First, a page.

The University of Iowa’s Losing Fight against InterVarsity

The University of Iowa’s Losing Fight against InterVarsity July 21, 2021

What exactly does the University of Iowa have against student religious groups?

The Old State Capitol at the University of Iowa, courtesy of wikimedia commons

It’s hard to know. One might guess that the university objects to these organizations’ opposition to same-sex marriage and related issues. But it’s also possible that university officials simply dislike “conservative” religious groups in general and evangelical groups in particular. At the very least, they’ve done their level best to strip such groups of their standing at the university.

The origin story: In 2017, the university deregistered Business Leaders in Christ because it barred a gay member from a leadership position. The group in question required prospective leaders to affirm the belief that the Bible prohibits same-sex sexual relationships.

Business Leaders in Christ sued the university, asserting that the university allowed many other groups to practice discrimination on gender, race, and ideology. For instance, sororities and fraternities discriminate on the basis of sex. Many other groups discriminate on the basis of race, ethnicity, and belief. In all likelihood, the university singled out BLinC because it discriminated in a way that the university finds objectionable, whereas the university either supports or tolerates other forms of disrimination despite the fact its own Human Rights Policy prohibits all such forms of discrimination. BLinC won its case on that basis.

The sequel: The university responded to its legal defeat by announcing a “student organization cleanup.” On the face of it, the university pledged to abide by the court decision and to keep its policy while enforcing it fairly. In practice, it continued to selectively enforce its policy, which it vitiated by creating an exemption for fraternities and sororities. Apparently, the university vigorously applied its non-discrimination standard to religious organizations, then left other organizations alone.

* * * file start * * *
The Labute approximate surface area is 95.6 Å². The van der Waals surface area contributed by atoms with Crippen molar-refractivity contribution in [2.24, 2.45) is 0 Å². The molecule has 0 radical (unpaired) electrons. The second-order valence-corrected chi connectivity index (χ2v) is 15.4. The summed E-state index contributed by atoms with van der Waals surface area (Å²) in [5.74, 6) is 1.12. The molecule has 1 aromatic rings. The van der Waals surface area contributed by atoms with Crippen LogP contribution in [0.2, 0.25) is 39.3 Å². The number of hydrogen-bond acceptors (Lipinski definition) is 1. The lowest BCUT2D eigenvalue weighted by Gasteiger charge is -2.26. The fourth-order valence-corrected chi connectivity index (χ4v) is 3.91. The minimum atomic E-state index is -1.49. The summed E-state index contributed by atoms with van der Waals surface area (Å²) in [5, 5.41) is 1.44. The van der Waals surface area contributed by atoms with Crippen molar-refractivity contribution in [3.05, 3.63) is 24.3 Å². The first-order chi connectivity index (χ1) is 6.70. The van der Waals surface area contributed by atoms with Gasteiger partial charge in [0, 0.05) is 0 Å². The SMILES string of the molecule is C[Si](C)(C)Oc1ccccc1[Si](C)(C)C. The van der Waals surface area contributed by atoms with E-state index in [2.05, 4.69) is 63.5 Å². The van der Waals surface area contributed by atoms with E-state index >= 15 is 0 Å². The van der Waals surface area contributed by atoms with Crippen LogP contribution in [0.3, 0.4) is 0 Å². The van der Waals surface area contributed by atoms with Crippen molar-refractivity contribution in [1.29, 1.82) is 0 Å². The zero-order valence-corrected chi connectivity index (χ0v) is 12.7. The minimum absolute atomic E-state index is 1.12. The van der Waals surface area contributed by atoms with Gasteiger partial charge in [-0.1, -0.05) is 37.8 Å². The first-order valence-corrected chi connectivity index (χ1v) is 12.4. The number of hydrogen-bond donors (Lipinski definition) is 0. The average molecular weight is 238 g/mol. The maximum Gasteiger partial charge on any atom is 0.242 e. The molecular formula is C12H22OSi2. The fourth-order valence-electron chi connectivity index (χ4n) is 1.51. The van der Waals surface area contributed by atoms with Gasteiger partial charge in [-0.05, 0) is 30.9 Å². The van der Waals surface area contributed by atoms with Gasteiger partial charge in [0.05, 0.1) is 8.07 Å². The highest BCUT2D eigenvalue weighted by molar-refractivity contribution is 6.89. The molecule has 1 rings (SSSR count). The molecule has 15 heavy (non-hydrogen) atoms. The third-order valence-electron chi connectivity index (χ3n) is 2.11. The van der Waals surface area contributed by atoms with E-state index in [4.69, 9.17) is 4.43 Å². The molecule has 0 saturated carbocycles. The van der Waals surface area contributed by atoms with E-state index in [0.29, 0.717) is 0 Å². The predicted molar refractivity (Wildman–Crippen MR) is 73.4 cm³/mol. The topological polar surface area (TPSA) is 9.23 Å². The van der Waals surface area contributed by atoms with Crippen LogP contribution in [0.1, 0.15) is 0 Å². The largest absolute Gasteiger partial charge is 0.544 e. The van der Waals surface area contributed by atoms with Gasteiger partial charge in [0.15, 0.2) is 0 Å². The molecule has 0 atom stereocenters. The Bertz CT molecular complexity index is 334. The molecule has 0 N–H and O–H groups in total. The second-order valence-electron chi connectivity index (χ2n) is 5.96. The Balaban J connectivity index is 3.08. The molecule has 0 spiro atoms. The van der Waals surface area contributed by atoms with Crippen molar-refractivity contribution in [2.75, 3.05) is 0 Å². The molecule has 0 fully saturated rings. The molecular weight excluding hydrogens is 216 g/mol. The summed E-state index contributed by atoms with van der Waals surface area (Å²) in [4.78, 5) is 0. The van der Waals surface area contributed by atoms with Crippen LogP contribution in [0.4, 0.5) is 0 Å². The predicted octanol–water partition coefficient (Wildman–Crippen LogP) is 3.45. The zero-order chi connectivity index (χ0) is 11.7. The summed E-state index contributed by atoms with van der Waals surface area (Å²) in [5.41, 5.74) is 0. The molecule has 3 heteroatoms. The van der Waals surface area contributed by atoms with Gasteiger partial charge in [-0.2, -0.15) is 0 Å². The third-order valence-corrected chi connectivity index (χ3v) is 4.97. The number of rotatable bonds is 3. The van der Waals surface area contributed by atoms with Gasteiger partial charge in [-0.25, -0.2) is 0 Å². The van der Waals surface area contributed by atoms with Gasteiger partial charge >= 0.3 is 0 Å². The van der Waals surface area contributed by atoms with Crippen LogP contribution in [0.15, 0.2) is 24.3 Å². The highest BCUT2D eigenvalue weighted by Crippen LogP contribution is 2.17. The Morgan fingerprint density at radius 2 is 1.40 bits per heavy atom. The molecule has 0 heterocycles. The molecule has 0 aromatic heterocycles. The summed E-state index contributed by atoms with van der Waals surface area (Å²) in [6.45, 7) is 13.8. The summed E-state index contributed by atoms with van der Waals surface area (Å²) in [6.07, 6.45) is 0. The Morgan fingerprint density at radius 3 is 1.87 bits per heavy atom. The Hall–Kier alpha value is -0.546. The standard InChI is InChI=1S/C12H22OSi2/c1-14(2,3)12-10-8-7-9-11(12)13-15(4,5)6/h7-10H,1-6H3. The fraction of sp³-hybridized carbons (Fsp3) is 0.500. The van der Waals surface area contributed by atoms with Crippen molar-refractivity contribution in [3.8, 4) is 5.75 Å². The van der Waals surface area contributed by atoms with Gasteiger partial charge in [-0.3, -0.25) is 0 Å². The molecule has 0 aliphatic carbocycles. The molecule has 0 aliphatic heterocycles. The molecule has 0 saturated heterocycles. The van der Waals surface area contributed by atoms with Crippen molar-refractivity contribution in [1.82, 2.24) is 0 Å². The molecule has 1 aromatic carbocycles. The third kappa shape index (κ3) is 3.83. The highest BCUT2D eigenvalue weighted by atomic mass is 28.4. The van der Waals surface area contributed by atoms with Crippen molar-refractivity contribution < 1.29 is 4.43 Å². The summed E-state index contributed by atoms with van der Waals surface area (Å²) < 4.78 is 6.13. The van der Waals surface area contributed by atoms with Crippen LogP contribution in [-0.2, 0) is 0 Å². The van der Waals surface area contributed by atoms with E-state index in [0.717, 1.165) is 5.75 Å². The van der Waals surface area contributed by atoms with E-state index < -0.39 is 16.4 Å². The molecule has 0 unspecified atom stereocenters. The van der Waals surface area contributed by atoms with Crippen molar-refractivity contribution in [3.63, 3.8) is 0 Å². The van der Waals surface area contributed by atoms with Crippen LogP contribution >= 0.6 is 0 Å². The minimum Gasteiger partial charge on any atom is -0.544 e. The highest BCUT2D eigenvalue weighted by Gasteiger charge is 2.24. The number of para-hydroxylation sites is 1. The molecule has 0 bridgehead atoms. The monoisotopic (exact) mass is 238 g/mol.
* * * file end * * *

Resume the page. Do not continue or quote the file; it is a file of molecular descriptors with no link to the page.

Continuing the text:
InterVarsity was among the organizations deregistered after the university’s first defeat in court. To be fair, this time around the university did not only target evangelical organizations. It also deregistered some Muslim, Sikh, and Latter-day Saint organizations.

InterVarsity sued. In October 2019, a federal judge hammered the university for its continued selective enforcement of its non-discrimination policy. Instead of adhering to its own policy, the university had doubled down on its targeting of religious groups. The court went so far as to hold that any university officials involved in its misbehavior could be held personally liable for funds IVCF had expended trying to stay on campus.

That time around, the university agreed to abide by the substance of the court’s decision. It conceded that student organizations could require members and leaders to agree to and support organization beliefs.